Either way, if Hanifin somehow becomes a Flyer I think we'd all be pretty thrilled. There's always a lot of risk with defensive prospects, but Hanifin is probably the most exciting out of this year's.

With the group widely regarded as the draft's top 5 now all on the big board, things may now open up quite a bit. A guy who's No. 6 on one list can be No. 20 on another, so by and large this is the part where things really get unpredictable. As such, we'll add a few more names to the list of options.

Mikko Rantanen, RW, TPS (Liiga) - 9 G, 19 A in 56 GP

Mikko Rantanen is a big player who plays a power forward style of game. At six-foot-four he has the ideal size that NHL teams crave. He works extremely hard along the boards and is extremely effective at winning battles in international tournaments in his age group. He may not throw huge hits, but he uses his size effectively in the corners and in establishing position in the offensive zone. He also drives the net hard and can finish in close. He could stand to work on his shot though, as he could use more power but already has a very good release. The added power may come with additional upper body strength. This is not to say that his shot is bad not, its not; but it could be elite with a little work. Rantanen controls the puck well down low on the cycle and has the vision to spot open teammates and the passing skill to feather a tape-to-tape pass through the tiniest of openings. He is more of a playmaker than a goal scorer right now, as he often looks to make the pass instead of taking available shots.

-- via Ben Kerr at Last Word on Sports

Kyle Connor, C, Youngstown (USHL) - 34 G, 46 A in 56 GP

He has become more of a complete and all round forward. Connor's defensive game has definitely improved in the past year. In the USHL he was used at even strength, penalty kill and powerplay. He had great versatility and could play in any situation. ... He has top end hockey IQ something that has helped him become a noted playmaker in the USHL. He is also a very good skater with all round mobility and speed that makes him deadly in all areas of the ice. ... Connor's speed and hockey intelligence has made him one of the top players in the USHL this year. His speed is deadly and can often leave defenseman flailing to catch up with him. ... His main area that he needs to improve is his physical strength. He's not as big as he could be and in the future he will need to be bigger and stronger. When he joins the NCAA he'll have the time to work on that and to bulk up.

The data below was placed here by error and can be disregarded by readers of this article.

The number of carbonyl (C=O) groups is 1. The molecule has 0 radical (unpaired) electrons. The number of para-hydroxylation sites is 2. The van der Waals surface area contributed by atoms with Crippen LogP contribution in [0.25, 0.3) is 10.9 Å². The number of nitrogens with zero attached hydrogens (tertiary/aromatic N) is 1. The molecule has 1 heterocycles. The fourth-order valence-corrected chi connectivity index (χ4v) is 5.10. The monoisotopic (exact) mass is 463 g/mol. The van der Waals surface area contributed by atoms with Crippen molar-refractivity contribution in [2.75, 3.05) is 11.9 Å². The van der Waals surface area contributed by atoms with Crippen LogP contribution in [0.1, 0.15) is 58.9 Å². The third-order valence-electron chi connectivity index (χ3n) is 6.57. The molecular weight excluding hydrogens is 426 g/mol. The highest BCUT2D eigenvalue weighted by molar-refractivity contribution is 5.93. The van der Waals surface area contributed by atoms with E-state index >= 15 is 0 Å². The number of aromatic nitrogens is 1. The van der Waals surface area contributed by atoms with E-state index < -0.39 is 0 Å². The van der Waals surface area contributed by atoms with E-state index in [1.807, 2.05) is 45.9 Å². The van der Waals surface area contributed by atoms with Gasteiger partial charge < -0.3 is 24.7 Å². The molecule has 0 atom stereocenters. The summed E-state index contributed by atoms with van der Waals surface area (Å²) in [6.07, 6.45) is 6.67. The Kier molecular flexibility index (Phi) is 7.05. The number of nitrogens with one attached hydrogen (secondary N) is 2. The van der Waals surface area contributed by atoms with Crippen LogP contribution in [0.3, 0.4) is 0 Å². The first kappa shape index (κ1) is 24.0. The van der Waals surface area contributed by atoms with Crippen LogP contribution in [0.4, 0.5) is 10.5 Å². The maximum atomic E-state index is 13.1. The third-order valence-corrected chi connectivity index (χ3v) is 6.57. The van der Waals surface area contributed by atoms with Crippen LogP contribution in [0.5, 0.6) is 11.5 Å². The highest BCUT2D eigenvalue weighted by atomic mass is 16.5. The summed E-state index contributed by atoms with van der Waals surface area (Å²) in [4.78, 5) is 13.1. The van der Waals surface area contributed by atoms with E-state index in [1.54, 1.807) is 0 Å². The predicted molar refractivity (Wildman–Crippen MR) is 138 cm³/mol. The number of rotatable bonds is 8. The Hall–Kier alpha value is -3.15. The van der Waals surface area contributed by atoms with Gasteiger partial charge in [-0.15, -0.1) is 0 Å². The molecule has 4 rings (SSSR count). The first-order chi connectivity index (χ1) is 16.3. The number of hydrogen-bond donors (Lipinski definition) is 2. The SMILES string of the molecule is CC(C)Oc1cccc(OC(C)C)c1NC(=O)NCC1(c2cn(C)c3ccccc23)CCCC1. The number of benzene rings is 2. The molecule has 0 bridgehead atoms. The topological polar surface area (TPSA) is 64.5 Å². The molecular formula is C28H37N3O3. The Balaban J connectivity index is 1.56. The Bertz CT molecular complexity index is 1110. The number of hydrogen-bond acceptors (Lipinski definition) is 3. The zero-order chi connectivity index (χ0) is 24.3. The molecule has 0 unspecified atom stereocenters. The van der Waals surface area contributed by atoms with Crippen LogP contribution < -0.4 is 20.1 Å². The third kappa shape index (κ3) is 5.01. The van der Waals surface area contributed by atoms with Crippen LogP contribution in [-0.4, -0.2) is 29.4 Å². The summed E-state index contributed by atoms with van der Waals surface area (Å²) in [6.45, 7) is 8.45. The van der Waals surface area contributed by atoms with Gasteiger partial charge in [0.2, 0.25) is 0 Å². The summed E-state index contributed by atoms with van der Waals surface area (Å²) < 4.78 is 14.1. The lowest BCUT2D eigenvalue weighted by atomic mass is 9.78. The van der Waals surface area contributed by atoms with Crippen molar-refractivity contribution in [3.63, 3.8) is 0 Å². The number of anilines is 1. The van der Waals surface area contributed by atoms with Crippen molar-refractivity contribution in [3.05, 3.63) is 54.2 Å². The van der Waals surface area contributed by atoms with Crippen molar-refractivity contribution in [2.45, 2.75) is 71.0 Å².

-- via Huw Wales at Defending Big D

Travis Konecny, C/RW, Ottawa (OHL) - 29 G, 39 A in 60 GP

His speed, skating, puck control and passing are all outstanding, and he possesses elite levels of awareness and creativity in the offensive zone. When it comes to effort and determination you won't find many better. His greatest individual attribute, however, is his shot, which he can unleash from almost anywhere in the offensive zone and comes off of his stick with remarkable power and accuracy for a player of his size. ... For all the things that Konecny does well, his small stature continues to stand out as an inescapable knock against him. ... In an interesting paradox, Konecny is a player that is excellent in tight traffic and is not afraid of getting into the dirty areas of the ice and being physical, things that coaches normally love, but he takes more punishment than his peers when he does this because he's not as big. That sort of fearlessness has already led to a few injuries in his junior career.

-- via Derek Neumeier at Defending Big D

Timo Meier, RW, Halifax (QMJHL) - 44 G, 46 A in 61 GP

I've never seen such a wide array of skills attributed to one player. It seems like the only thing that he truly lacks as a prospect is breakaway speed and acceleration. He is strong on the puck, an avid backchecker and forechecker, a good passer and great shooter, possesses a sophisticated offensive hockey mind, kills penalties, has great balance, is built like a house, and is a good team player (got an "A" on the national team). That was an absurdly long run-on sentence because this guys skill set is so broad. He's an elite shooter and he's just really good at everything else. That versatility makes him, to me, one of the safest picks this side of McDavid/Eichel.

-- via CJ Turturo at In Lou We Trust

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The 2015 BSH Community NHL Draft Board

  1. Connor McDavid, C, Erie (OHL)
  2. Jack Eichel, C, Boston University (NCAA)
  3. Dylan Strome, C, Erie (OHL) (45% of the vote)
  4. Mitch Marner, C/RW, London (OHL) (54%)
  5. Noah Hanifin, D, Boston College (NCAA) (77%)
  6. ???

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As always, please use your vote below to answer the following question: If all of the players listed were available when the Flyers were on the clock, who would you want them to pick?